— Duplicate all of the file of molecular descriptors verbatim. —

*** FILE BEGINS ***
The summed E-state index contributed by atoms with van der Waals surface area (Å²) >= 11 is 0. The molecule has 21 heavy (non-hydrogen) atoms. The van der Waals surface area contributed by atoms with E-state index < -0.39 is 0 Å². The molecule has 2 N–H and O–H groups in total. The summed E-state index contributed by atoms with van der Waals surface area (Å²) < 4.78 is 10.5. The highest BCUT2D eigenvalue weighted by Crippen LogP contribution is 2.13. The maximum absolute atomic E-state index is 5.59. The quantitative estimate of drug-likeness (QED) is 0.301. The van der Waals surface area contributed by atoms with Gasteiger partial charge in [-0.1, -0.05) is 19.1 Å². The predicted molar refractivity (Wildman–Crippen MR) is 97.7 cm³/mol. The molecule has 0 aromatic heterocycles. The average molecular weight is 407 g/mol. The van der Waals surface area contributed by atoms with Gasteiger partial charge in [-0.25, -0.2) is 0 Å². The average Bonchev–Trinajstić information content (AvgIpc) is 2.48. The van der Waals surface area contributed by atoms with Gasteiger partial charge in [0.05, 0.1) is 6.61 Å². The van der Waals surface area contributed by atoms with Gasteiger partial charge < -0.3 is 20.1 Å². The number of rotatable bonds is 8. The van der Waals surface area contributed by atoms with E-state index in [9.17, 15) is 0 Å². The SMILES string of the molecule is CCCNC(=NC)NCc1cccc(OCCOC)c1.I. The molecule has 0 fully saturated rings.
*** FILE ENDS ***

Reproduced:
The summed E-state index contributed by atoms with van der Waals surface area (Å²) >= 11 is 0. The molecule has 21 heavy (non-hydrogen) atoms. The van der Waals surface area contributed by atoms with E-state index < -0.39 is 0 Å². The molecule has 2 N–H and O–H groups in total. The summed E-state index contributed by atoms with van der Waals surface area (Å²) < 4.78 is 10.5. The highest BCUT2D eigenvalue weighted by Crippen LogP contribution is 2.13. The maximum absolute atomic E-state index is 5.59. The quantitative estimate of drug-likeness (QED) is 0.301. The van der Waals surface area contributed by atoms with Gasteiger partial charge in [-0.1, -0.05) is 19.1 Å². The predicted molar refractivity (Wildman–Crippen MR) is 97.7 cm³/mol. The molecule has 0 aromatic heterocycles. The average molecular weight is 407 g/mol. The van der Waals surface area contributed by atoms with Gasteiger partial charge in [-0.25, -0.2) is 0 Å². The average Bonchev–Trinajstić information content (AvgIpc) is 2.48. The van der Waals surface area contributed by atoms with Gasteiger partial charge in [0.05, 0.1) is 6.61 Å². The van der Waals surface area contributed by atoms with Gasteiger partial charge < -0.3 is 20.1 Å². The number of rotatable bonds is 8. The van der Waals surface area contributed by atoms with E-state index in [9.17, 15) is 0 Å². The SMILES string of the molecule is CCCNC(=NC)NCc1cccc(OCCOC)c1.I. The molecule has 0 fully saturated rings.